Gabriela Sabau

Country: Canada

Gabriela Sabau was born in Romania and emigrated to Canada in 2002. She holds a BA and a PhD in Economics from the Academy of Economic Studies in Bucharest, Romania. Before coming to Canada, Gabriela was an Assistant Professor of Economics at the Academy of Economic Studies in Bucharest and a member of an interdisciplinary research network for sustainable reconstruction of Romania. Since 2003, she teaches at Memorial University of Newfoundland, Grenfell Campus, where she is currently an Associate Professor of Economics and Environmental Studies and Chair of the Environmental Studies program. Since 2008, Gabriela has also been a Visiting Professor at University Center of the Westfjords in Iceland, where she teaches a Master’s course in Economics and Policies of Coastal and Marine Areas. In 2013, she was awarded the Grenfell Campus Teaching Award. Since 2012, Gabriela is a member of the international research network “Too Big to Ignore”, dedicated to global revival of small-scale fisheries. Gabriela has two grown-up sons and two grandsons. She currently lives in Corner Brook, Newfoundland.

Gabriela teaches both undergraduate and graduate courses in Economics, Environmental Economics, Ecological Economics, Economics and Policies of Coastal and Marine Areas. She also advises Master and PhD level students in Canada and in Iceland. Gabriela’s research interests are sustainability; sustainable development, fueled by scientific knowledge and value judgements; unjust un-economic growth; demand-side management of water resources; and sustainable management of fisheries, with a focus on small-scale fisheries. Her latest publication Fish Trade Liberalization under 21st Century Trade Agreements: The CETA and Newfoundland and Labrador Fish and Seafood Industry is in print at Ecological Economics. She is currently working on an invited essay for “The Future of Ocean Governance and Training”, a book to honor the spirit of Elisabeth Mann Borgese, the founder of the International Ocean Institute of the Dalhousie University. She is also writing a paper about the Science of Global Sustainability. Its Role in Governance for Prosperity, to be presented in October at the Canadian Society for Ecological Economics conference at Concordia University, Montreal.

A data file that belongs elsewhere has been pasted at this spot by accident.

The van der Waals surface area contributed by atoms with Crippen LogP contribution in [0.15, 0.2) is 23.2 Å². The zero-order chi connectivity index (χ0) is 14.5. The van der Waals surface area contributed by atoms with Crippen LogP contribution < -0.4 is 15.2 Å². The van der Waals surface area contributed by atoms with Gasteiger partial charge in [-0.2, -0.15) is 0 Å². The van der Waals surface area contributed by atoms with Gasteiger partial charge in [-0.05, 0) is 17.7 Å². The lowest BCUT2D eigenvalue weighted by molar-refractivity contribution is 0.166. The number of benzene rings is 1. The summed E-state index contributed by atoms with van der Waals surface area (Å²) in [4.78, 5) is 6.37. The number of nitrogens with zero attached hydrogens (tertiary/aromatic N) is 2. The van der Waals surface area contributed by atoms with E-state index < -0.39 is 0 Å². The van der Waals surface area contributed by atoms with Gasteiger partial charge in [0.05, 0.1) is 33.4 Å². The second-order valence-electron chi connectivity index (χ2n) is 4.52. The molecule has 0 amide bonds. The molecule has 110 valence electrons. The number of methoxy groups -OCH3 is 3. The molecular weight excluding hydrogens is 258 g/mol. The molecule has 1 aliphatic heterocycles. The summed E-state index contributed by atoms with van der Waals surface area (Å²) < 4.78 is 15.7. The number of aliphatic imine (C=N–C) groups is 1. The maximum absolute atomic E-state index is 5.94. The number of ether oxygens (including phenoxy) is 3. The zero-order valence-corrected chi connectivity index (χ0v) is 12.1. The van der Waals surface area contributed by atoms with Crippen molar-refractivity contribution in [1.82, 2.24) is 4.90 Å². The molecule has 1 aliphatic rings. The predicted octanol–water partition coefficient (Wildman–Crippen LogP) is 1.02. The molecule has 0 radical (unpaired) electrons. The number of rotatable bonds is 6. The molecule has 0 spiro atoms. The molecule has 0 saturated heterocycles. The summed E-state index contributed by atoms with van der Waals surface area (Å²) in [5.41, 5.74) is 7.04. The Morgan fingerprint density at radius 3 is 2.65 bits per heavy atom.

What are you currently working on within the context of SSF?

Both my essay for the Future of Ocean Governance and Training and my paper on the Science of Global Sustainability discuss the importance of scale for implementing ecological, economic, social and cultural sustainability, not only as objective targets but also as normative goals. References to small-scale fisheries are included in both.

As a co-investigator, I contribute, under the guidance of Dr. Ratana Chuenpagdee, to module 1, Informing governance responses in a changing ocean of the OFI (Ocean Frontier Institute) research project Safe and sustainable development of the ocean. We plan to develop sustainability indicators to evaluate effectiveness of policy responses in reducing vulnerabilities and in enhancing the viability of fisheries and coastal communities.

If you could single out one or two most significant factors for securing sustainability of SSF, what would these factors be?

  1. Incorporating social issues specific to small-scale fisheries (gender equality, quality of life for fishery workers, transparency and participation in decision–making, fair competition in accessing resources) into fisheries management policies, by using “hard” law/regulations: recognition of small-scale fisheries within Fisheries Acts, reform of quota allocation systems to include criteria of low-impact environmental, social and economic nature, etc.
  2. Education and training of small-scale fishers, aiming at targeted community capacity building (resilience) and long-term sustainability.

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